Grow A Heart, New Zealand

Let’s have a heart and lend a helping hand for the less fortunate, pleads PAT PILCHER.

 

Few will be surprised to learn that data from the Stats NZ Household Net Worth report shows the distribution of wealth in NZ is firmly slanted towards those at the top of the heap.

This translates into the wealthiest 20 per cent of NZ households accounting for a whopping 70 per cent of our wealth, with the top 10 per cent accounting for a staggering half. At the other end of the scale are the 40 per cent of Kiwi households who account for just 3 per cent of NZ’s wealth. The egalitarian NZ of our childhoods is no more.

New Zealand doesn’t so much have a wealth gap but a chasm, one that is rapidly becoming an unclimbable canyon for many kiwis.

Bill English with his blinkers on

It isn’t so much a case of the rich getting richer, but of the number of poor growing at an alarming rate.

Now it’s election time. Misinformation and robust online debates are flying thick and fast. Politicians are pointing their fingers at the opposition and proclaiming they’ve got the answers.

I’m calling bullshit on this. The data from the report shows that inequality increased hugely during the late 1980s and 1990s, and successive governments haven’t solved this growing poverty problem. Both National and Labour had their time in the big seat but the numbers on the breadline have continued to grow. Funnily enough, a small number of people also became very wealthy indeed.

Clearly, something is very wrong in New Zealand.

The Nats even sloganised poverty. Bill English famously claimed that unemployed youths can’t pass drug tests. Labour’s answer involved throwing money at the issue and hoping it’ll go away. Sigh.

Wealth doesn’t happen by magic, but it does involve having the right knowledge, long term planning, patience and skills. This seems to be lacking. Principles such as saving, investing and long-term planning are not difficult to teach, nor are they hard to learn. Why are they not taught? It’s appalling to hear rational and decent people writing off the poor, saying they’re lazy and so on. The truth is not that simple. It’s also galling to see middle class families with dual incomes, a home and food in the cupboard getting a taxpayer funded hand-out while also bashing the poor for being lazy bludgers. Life shouldn’t be a lolly scramble. That money could be spent helping those that actually need it.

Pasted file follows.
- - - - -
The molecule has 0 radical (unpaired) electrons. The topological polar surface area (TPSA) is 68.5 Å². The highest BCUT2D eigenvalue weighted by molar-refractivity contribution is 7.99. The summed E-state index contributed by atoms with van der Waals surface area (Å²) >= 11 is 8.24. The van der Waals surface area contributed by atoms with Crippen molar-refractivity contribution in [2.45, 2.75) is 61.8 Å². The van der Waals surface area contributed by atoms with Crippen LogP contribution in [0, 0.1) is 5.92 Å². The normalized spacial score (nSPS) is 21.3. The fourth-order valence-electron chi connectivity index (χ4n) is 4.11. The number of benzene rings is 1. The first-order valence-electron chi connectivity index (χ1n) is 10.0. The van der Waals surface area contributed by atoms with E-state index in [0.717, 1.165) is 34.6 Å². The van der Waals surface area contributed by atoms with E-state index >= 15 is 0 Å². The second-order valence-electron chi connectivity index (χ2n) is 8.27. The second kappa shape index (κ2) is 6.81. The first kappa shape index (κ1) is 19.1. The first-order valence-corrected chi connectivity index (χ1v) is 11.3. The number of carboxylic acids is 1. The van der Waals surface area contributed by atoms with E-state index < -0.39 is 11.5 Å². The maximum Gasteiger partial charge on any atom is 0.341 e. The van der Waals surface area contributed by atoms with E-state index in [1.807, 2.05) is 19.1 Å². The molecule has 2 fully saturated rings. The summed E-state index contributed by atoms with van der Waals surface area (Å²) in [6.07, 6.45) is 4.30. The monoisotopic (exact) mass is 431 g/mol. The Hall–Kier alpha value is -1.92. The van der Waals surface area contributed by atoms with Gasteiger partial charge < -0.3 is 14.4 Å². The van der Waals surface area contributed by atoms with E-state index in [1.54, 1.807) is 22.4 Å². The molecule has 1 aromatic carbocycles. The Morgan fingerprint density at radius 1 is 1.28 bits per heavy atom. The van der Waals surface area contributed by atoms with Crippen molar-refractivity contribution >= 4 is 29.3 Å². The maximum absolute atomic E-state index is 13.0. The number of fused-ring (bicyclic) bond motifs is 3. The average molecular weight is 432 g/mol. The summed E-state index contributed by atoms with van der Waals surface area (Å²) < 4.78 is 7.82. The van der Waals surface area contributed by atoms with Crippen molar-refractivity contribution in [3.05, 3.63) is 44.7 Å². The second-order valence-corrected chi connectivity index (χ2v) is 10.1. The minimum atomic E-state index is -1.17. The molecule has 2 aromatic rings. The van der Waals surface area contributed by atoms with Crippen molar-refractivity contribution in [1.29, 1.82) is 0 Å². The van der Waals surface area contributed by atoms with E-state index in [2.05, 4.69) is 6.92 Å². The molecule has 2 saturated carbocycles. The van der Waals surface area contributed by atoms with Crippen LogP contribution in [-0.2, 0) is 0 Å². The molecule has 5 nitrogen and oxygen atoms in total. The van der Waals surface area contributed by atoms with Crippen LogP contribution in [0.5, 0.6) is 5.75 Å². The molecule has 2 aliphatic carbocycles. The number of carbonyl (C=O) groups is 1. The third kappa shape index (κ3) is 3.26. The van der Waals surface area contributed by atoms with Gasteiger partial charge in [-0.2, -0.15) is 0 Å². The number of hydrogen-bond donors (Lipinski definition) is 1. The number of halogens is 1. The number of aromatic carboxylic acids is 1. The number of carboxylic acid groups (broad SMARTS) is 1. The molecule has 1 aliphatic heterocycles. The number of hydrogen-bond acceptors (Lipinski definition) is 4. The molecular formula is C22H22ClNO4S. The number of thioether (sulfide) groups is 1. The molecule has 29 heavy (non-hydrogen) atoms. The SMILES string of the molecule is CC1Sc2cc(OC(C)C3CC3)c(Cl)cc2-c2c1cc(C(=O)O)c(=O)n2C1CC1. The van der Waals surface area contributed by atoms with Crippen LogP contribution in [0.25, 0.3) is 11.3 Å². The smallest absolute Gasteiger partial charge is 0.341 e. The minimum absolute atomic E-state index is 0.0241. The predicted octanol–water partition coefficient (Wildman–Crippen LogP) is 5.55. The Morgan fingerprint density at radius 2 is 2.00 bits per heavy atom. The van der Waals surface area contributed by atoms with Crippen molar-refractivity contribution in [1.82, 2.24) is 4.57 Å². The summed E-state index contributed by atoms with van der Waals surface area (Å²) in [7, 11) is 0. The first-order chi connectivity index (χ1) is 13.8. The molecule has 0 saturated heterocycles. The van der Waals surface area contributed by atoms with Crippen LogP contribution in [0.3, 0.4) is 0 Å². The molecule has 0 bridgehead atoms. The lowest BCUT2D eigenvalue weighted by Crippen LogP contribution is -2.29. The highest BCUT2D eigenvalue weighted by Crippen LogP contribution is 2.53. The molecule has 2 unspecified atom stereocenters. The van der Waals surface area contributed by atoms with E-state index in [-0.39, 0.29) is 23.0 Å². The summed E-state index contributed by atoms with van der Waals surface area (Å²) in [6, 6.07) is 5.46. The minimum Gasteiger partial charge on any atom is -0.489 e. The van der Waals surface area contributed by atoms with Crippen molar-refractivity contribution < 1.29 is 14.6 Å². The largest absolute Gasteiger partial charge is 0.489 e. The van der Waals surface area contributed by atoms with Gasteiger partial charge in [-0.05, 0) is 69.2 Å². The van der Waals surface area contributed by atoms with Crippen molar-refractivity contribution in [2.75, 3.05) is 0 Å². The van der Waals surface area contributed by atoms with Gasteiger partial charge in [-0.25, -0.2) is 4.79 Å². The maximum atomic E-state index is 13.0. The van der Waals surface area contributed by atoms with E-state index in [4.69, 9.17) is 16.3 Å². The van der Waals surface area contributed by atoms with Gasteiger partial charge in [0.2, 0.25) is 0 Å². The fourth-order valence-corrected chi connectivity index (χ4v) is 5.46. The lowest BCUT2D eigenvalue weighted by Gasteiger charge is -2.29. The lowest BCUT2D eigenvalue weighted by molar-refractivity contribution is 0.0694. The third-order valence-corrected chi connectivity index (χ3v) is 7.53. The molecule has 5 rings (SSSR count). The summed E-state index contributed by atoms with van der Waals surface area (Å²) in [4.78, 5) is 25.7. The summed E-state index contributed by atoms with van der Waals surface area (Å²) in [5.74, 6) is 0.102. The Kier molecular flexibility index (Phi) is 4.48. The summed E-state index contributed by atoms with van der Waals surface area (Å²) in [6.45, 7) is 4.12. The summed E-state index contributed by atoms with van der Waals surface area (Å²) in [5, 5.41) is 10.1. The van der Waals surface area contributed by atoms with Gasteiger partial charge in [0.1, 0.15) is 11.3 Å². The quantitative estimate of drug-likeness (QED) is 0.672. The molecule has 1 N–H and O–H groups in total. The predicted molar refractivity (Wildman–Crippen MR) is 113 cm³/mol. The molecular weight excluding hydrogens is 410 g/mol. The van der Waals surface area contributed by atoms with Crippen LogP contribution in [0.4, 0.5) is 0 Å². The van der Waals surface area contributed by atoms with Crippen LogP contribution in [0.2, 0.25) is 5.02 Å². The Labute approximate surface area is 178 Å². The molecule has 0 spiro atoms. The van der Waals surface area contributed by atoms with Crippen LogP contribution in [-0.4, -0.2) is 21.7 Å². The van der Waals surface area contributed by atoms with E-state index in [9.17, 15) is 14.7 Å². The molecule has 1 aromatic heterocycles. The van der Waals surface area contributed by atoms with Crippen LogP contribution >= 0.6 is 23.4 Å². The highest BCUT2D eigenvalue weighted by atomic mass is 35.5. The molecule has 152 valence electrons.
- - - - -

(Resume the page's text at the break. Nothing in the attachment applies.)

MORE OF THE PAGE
So, what’s the answer? Whatever it is, it isn’t simple and may not be palatable to many. What is certain is that there are many angles and moving parts making up New Zealand’s poverty situation.

That we still have unemployment is bonkers. According to the latest stats, 4.9 per cent of New Zealanders of working age are unemployed. The really crazy bit are the massive skills shortages New Zealand has. There are chronic shortages of builders, electricians, IT and health workers. Isn’t it time that we started asking why we still have both skills shortages and unemployment?

Something is clearly broken.

Then there’s the growing numbers of homeless people begging on New Zealand’s streets. This isn’t a third world country, it’s what used to be called ‘Godzown’! Why is this even happening?

The unsympathetic comments of many tend to go along the lines of ‘these homeless people are the authors of their own misfortune.’

Again, the reality is far more complicated. For a start, there’s been almost a decade of chronic mental health underfunding. We also have a welfare system that refuses to work with people who have no fixed abode. These and other equally stupid issues are a toxic combination that is seeing a growing number of people falling through the cracks while a small number of people are growing wealthier.

Then there’s the new underclass that has emerged over the last nine years – people who cannot buy a house or afford to rent. Living in cars and garages is becoming more commonplace. The wealth gap has already become unfixable for many of these people.

But here’s the thing: These people need our sympathy and help, not disdain.

When did we all decide that having a ‘them’ was okay?

The sad reality is that with the prevailing economic climate in this country – not to mention globally thanks to the orange ape elected in the United States of Dumbfuckistan – more Kiwis will fall through the cracks to become one of ‘them’.

Please think about this when you see the self-serving partial truths spouted by politicians. Our willingness to help and ability to value human dignity is what makes us human, not short-term greed.

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